Our first stop is in front of the sleek Congress Hotel, which has just three levels and is perfectly symmetrical on either side of its central marquee; again, classic art deco rules. Julie points out notable elements such as the “eyebrows” over the windows (for shade from the sun and rain) and the wavy lines of blue running along the top. She says this hotel was once the favourite haunt of bootleggers and mobsters who loved Miami for its fabulous weather and seaside location, which came in handy for smuggling.
Other hotels such as the Leslie and the Carlyle have similar designs; the former emits a sunny Mediterranean vibe with its lemon yellow paint and the swaying palm trees out front, while the latter has served as the location for popular movies such as Scarface and The Birdcage. Down the road, Cavalier sports a more elaborate facade, with colourful stucco work in earthy shades of brown and blue.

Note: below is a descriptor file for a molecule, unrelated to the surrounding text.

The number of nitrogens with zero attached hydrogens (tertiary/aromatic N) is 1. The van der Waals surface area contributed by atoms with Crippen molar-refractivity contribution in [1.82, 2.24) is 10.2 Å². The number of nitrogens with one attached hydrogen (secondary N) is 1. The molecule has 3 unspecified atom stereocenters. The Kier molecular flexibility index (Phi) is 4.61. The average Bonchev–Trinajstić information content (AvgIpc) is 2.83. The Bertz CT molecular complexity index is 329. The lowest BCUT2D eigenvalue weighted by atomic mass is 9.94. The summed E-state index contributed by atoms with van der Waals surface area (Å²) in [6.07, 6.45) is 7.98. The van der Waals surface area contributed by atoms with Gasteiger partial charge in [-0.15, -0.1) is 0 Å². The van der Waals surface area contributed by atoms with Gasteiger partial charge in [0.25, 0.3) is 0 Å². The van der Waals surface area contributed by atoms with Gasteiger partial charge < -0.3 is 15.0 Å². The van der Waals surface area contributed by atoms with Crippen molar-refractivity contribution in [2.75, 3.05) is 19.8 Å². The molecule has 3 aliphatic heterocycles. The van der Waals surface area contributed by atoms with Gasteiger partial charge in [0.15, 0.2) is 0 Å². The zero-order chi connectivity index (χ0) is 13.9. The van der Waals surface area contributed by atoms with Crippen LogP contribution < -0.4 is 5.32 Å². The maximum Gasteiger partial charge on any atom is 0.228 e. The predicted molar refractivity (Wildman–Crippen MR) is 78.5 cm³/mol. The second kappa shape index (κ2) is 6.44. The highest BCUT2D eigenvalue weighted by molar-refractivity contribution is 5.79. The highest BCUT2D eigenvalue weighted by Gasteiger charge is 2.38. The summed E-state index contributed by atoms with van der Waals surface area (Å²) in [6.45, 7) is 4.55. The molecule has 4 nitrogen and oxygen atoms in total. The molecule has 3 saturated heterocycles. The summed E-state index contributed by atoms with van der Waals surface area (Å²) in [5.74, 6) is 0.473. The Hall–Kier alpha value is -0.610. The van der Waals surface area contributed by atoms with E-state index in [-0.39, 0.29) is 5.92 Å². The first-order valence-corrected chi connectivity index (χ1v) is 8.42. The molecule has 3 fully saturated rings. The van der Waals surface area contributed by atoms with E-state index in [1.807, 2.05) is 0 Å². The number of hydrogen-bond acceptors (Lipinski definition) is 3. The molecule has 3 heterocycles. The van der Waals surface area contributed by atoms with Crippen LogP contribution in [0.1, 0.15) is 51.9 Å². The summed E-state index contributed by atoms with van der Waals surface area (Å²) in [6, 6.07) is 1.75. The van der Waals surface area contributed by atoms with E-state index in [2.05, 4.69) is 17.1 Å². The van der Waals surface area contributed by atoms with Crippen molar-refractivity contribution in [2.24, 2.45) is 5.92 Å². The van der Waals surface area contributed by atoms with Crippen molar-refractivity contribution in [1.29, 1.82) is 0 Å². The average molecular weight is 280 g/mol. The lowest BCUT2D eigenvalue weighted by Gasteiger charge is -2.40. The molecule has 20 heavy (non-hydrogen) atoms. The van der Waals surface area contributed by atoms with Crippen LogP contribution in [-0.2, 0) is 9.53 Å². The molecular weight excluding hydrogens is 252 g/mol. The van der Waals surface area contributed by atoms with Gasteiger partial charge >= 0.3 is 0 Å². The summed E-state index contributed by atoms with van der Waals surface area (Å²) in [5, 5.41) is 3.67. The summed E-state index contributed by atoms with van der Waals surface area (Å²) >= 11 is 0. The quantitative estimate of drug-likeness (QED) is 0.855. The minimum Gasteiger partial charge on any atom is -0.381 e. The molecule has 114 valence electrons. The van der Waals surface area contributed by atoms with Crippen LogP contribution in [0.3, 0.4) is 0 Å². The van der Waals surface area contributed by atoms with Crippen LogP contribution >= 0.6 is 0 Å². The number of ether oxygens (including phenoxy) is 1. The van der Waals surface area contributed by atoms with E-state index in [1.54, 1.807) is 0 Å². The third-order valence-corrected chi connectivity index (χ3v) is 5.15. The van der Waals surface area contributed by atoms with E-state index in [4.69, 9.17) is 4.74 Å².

For most tourists, though, the showstopper is Villa Casa Casuarina, more commonly known as the Versace Mansion. In the midst of all the art deco splendour, this mansion of a vaguely Spanish architectural style – think sloping roof and arched entrance – looks nondescript from the outside. But those with an eye for celebrity news know that Gianni Versace lived here for a few years before he was shot dead on the property’s steps in 1997 (not to mention that luminaries like Elton John and Madonna stayed here on several occasions during Versace’s time). “Not very art deco, but very South Beach,” Julie says of this mansion. As we talk, I can see hopefuls with cameras, waiting for a glimpse of anyone even remotely famous staying inside what is now an exclusive luxury hotel.
We see countless buildings that boast remarkable art deco elements both inside and out, and the names – the Netherland, the Webster, Winter Haven – are just as catchy as the images. As we walk another block, zipping in and out of hotel lobbies to admire the design, Julie's pride in the city's architectural heritage becomes more and more evident. And rightly so, for what is Miami without these sparkling treasures?